Last summer, I was invited to an epic picnic in Raleigh. But this wasn’t your usual PB&J and watermelon kind of picnic. It was a giant potluck in someone’s backyard. Someone cooked a pig and someone else served home-brewed beer. Popular local chefs brought their favorite dishes. People hauled in huge, hot platters of fried chicken, mac-and-cheese and fresh-baked cookies. The food multiplied like magic. The picnic was held to raise money for a local charity, but it was worth every penny.
At one point, people started whispering to each other, “The cathead biscuits are here!” I wasn’t sure if I’d heard right. Cats? Biscuits? In the same sentence? My friend noticed my confused look. “You’ve never had a cathead biscuit?” I shook my head. Shocked, my friend grabbed my hand and we went in search of them (despite our full bellies) before they all disappeared.
Cathead biscuits, I learned, are godly little things. They are fluffy, buttermilk biscuits brushed with melted butter. Inside, there’s a pocket of gooey, melted cheese. I did some research on the recipe, which apparently hails from a small section of Eastern North Carolina, toward Rocky Mount and Tarboro. Many restaurants in that region serve these cheesy biscuits, according to this article from the Raleigh News & Observer.
I asked the picnic host who made the cathead biscuits, and she put me in touch with her friend who brought several skillets’ worth to the party. She gave me a great base for the recipe, which I have adapted each time I’ve made them. She also imparted these pieces of cathead biscuit wisdom + knowledge:
- Keep a cold kitchen. You suffer for a good biscuit.
- Use ‘hoop cheese’ — it’s the only way. (Use a mild cheddar if you can’t find it.)
- They’re called Cathead Biscuits because, when they rise, they’re the size of a cat’s head. (“You know country people just make up s***,” she added.)
This is the kind of recipe that inspired this blog. Dishes you stumble across while on a road trip. Family recipes with backstories. Foods you can’t get anywhere else. OK, well maybe not every recipe I post is like that, but that’s the idea at the heart of this blog.
So, in the spirit of celebrating North Carolina on Feast + West this week, I thought my version of Cathead Biscuits would be the perfect recipe to share. I finally feel like I’ve perfected it. What’s your favorite piece of North Carolina cuisine? Let me know in the comments! // susannah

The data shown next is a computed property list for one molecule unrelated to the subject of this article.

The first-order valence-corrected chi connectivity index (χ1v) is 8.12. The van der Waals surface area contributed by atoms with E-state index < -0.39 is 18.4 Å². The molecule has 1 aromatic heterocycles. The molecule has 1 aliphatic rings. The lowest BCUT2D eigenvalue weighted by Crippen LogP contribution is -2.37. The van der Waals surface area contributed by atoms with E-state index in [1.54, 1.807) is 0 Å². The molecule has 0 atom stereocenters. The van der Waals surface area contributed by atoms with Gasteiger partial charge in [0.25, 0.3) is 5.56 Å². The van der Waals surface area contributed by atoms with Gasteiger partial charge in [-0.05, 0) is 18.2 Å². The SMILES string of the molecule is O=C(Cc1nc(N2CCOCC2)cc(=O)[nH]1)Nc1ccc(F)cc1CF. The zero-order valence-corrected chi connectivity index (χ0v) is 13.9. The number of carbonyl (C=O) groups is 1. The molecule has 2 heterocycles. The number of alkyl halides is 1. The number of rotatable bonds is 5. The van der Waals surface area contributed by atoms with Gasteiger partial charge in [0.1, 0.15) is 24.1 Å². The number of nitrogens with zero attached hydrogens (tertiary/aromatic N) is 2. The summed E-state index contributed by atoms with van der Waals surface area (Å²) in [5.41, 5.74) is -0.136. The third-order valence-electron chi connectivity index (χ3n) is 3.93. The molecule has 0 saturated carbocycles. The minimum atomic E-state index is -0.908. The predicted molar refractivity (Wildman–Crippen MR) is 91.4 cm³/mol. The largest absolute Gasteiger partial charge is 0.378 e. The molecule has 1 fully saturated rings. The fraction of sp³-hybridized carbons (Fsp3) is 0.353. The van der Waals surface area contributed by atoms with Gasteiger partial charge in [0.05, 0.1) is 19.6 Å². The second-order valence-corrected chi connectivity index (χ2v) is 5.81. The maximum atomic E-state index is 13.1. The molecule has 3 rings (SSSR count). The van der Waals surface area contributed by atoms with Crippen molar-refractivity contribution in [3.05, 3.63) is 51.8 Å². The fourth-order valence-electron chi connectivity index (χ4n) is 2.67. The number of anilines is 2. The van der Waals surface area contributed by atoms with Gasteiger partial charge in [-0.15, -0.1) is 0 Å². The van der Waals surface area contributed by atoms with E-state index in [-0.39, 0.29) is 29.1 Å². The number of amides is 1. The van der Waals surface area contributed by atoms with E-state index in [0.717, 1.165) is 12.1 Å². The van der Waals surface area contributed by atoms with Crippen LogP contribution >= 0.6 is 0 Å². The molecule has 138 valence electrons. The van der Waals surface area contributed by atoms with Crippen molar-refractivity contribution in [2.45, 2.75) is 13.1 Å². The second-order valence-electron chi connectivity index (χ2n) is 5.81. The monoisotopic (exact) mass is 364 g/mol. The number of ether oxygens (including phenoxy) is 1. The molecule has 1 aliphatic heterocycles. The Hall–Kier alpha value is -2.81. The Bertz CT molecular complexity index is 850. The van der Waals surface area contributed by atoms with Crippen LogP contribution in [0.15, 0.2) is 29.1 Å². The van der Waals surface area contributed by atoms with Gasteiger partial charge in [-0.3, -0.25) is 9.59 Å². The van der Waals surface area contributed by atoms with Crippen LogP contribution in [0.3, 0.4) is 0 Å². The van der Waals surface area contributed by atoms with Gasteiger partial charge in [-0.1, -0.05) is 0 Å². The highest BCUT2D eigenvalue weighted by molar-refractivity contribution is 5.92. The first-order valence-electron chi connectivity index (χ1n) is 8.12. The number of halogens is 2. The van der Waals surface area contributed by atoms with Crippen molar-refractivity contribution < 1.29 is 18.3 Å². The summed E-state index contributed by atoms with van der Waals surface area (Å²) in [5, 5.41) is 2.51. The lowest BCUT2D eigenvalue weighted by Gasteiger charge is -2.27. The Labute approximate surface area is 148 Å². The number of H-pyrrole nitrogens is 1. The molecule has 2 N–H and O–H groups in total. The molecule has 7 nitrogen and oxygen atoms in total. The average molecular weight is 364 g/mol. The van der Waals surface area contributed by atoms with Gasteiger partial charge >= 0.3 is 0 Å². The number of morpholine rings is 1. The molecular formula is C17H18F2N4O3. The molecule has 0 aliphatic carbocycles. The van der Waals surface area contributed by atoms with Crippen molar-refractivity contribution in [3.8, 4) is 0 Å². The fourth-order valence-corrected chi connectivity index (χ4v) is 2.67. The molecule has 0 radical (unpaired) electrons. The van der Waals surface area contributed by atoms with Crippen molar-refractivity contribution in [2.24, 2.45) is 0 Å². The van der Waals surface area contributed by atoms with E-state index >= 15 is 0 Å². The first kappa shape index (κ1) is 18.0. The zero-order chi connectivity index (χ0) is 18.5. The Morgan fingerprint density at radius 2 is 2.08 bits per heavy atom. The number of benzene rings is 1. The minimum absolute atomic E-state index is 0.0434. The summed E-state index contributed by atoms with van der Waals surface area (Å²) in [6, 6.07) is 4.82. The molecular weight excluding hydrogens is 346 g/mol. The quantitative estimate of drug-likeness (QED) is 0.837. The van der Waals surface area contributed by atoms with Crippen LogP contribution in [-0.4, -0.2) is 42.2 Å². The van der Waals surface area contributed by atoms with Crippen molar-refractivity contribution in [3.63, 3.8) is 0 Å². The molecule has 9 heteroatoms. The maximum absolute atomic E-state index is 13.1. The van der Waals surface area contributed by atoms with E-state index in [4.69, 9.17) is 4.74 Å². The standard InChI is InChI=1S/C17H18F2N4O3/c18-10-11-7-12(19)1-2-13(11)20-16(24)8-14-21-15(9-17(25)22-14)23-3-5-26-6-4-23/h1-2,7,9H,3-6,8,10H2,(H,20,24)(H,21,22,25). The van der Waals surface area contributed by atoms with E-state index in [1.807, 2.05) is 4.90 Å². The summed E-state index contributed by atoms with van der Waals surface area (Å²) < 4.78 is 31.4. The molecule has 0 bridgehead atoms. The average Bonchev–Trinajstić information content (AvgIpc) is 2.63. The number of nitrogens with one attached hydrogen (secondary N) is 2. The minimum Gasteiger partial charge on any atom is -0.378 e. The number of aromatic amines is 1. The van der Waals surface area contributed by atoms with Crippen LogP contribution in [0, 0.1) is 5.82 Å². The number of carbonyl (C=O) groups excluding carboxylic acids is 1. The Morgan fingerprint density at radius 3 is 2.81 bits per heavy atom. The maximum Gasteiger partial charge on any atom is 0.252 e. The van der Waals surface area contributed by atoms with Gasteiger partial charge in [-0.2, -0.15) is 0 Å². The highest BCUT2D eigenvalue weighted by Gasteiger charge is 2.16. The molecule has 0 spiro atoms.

Click below to see the recipe for Cathead Biscuits!
- 4½ cups unbleached, all-purpose flour
- 2 teaspoons cream of tartar
- 2 teaspoons baking soda
- 1½ teaspoon salt
- 1 cup unsalted butter, cubed*
- 1½ to 2 cups buttermilk
- 3 tablespoons salted butter, melted
- Hoop cheese, cubed
- Preheat oven to 450°F. Grease a cast-iron skillet or a baking sheet.
- Sift together flour, cream of tartar, baking soda and salt in a large bowl. Using a pastry blender or your fingers, cut butter into flour mixture. It should resemble coarse crumbs, with no large chunks of butter remaining. (If butter gets too soft, refrigerate mixture for 20 minutes.)
- Make a well (or hole) in the mixture by pushing it up around the side of the bowl. Add the buttermilk ½ cup at a time, stirring just to moisten all ingredients. Dough should be soft and moist — don’t over mix. Add remaining ¼ cup of buttermilk as needed, or discard.
- Turn the dough out onto a lightly floured work surface. Knead gently until dough just holds together, about 10 times. Add more flour to sticky dough as needed.
- Roll or pat dough into a square. Fold in half and pat flat again. Repeat 2 or 3 times to create flakes.
- Cut biscuits with a 3-inch biscuit cutter a round glass or a knife. Place a cube of hoop cheese into the center and form into a ball quickly. Make sure cheese is entirely covered with dough.
- Place biscuits into cast-iron skillet, touching. Lightly brush the tops with melted butter. Bake in center of the hot oven for 10 minutes. Remove from oven and brush with more melted butter. Bake for another 10 minutes, until golden brown and firm. Brush with more melted butter. Serve warm.
Working quickly so the butter stays cold, cut half the butter into cubes and the other half into slices.